Written by: David Goodman
Directed by: Andrew Han
“Hey, that’s the vase I keep my cabbages in!”
I gotta say, I’m having a good time with this season. Like everyone else, I was skeptical of the number of contemporary references I noticed in episode titles; I actually thought this would be another plot about streaming services, but instead it’s about Amazon, and this slides perfectly into that Groening-esque satirical view: here is a systemic evil that is driving our very lives and we’re all just kind of rolling with it. Others have pointed out how strange it is that people in the 31st Century have only just gotten around to things that were developed in the 2010’s, but I believe the show made the choice to be funny before being plausible a long time ago. I wouldn’t be upset if it committed completely to being an internally logical universe that operated independently of the real world – indeed, this very episode builds on the show’s inner logic, more on which later – but feeding in new ideas based on the way the world has changed since 2013 is a completely acceptable creative choice.
“I can take a hint! What I can’t take is a straightforward request!”
Indeed, I think it shows us how the Futurama worldview is still relevant as a way of understanding what is happening to us. This contains another example of the show’s general take on robots (first identified by beloved commentor Raven Wilder), in which a real world example of oppression simply doesn’t apply to robots all that well. One way of looking at satire is that it pushes uncomfortable topics to the forefront of our minds; it’s very obvious that robots can handle the physical demands of what amounts to slavery, but we’re still thinking about the real human beings being subject to the same conditions as Bender. There’s also how what’s being fought is convenience at the expense of others. Every character repeatedly notes how much more convenient things have gotten since Momazon started enslaving robot, and indeed we have the very amusing note that what is horrifying in real life is actually kind of acceptable in the context of Futurama.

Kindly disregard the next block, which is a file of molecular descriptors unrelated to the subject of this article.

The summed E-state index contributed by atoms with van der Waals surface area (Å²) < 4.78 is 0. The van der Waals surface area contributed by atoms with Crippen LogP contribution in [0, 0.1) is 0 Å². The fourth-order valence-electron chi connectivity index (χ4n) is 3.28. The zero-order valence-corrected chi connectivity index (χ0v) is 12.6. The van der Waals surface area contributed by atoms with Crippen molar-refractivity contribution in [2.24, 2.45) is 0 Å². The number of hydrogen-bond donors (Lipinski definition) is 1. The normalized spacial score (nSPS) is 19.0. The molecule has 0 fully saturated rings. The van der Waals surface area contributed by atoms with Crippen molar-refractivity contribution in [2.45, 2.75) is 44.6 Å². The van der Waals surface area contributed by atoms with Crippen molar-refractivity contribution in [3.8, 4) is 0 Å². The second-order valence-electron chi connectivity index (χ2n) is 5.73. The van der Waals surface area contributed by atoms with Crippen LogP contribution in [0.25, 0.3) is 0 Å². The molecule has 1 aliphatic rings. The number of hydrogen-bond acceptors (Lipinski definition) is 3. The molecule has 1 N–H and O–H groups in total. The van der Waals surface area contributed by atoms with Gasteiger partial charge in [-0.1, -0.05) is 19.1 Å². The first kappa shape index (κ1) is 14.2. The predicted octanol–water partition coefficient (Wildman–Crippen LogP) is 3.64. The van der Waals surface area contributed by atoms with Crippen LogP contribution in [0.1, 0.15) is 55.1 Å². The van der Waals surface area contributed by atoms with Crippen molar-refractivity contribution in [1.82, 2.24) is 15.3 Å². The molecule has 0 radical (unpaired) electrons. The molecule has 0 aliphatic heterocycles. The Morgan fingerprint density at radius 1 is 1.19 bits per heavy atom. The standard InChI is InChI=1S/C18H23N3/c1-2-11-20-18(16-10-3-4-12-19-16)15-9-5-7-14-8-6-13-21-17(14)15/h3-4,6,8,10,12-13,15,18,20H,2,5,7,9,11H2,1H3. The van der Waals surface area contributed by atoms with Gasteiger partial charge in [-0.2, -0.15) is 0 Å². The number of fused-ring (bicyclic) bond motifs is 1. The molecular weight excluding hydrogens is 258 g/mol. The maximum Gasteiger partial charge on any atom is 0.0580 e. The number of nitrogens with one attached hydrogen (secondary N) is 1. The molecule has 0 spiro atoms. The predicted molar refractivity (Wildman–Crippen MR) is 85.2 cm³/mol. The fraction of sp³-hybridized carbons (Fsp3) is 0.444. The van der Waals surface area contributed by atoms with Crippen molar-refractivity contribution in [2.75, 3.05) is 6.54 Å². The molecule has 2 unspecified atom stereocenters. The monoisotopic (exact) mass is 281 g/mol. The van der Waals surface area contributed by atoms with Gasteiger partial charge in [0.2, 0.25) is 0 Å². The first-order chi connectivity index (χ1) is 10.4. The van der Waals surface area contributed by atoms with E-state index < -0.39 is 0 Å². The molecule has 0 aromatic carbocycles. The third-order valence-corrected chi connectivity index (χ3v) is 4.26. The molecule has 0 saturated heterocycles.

“There’ll be three hundred of us and eighteen teeth.”
We also have the development of Fry and Leela’s relationship. We have a basic honest-to-god shift in the status quo when Leela moves in permanently with Fry, and thus also Bender, with a genuine shift in the relationship between all three. Bender being a jealous child is some old-fashioned work for the character, and I loved that Fry and Leela’s arguments over the decor felt organic, and even like a logical extension of the themes of the episode with toys selling us crap we don’t need. I hadn’t thought about it til now, but we even get the rarest of things in Futurama: a genuine moment of positive morality. The best way to fight against the big corporations is to ignore all the crap they’re selling you in favour of people you actually care about.
Title Card: We warned you, but you wouldn’t listen!
Cartoon Billboard: “Betty Boop’s May Party”, 1933
“Yes, they’re much better than unions. I mean, humans.”
Al Gore makes another cameo as himself.
“Strange. I could have sworn we had an odd number of moons.”
According to my half-assed glance at Reddit, this seems to be the first really popular episode of this season, with people widely seeing it as classic Futurama and getting that energy back.
“We’re gonna expose your evil to the whole world!”
“What kind of threat is that? Everybody knows I’m evil.”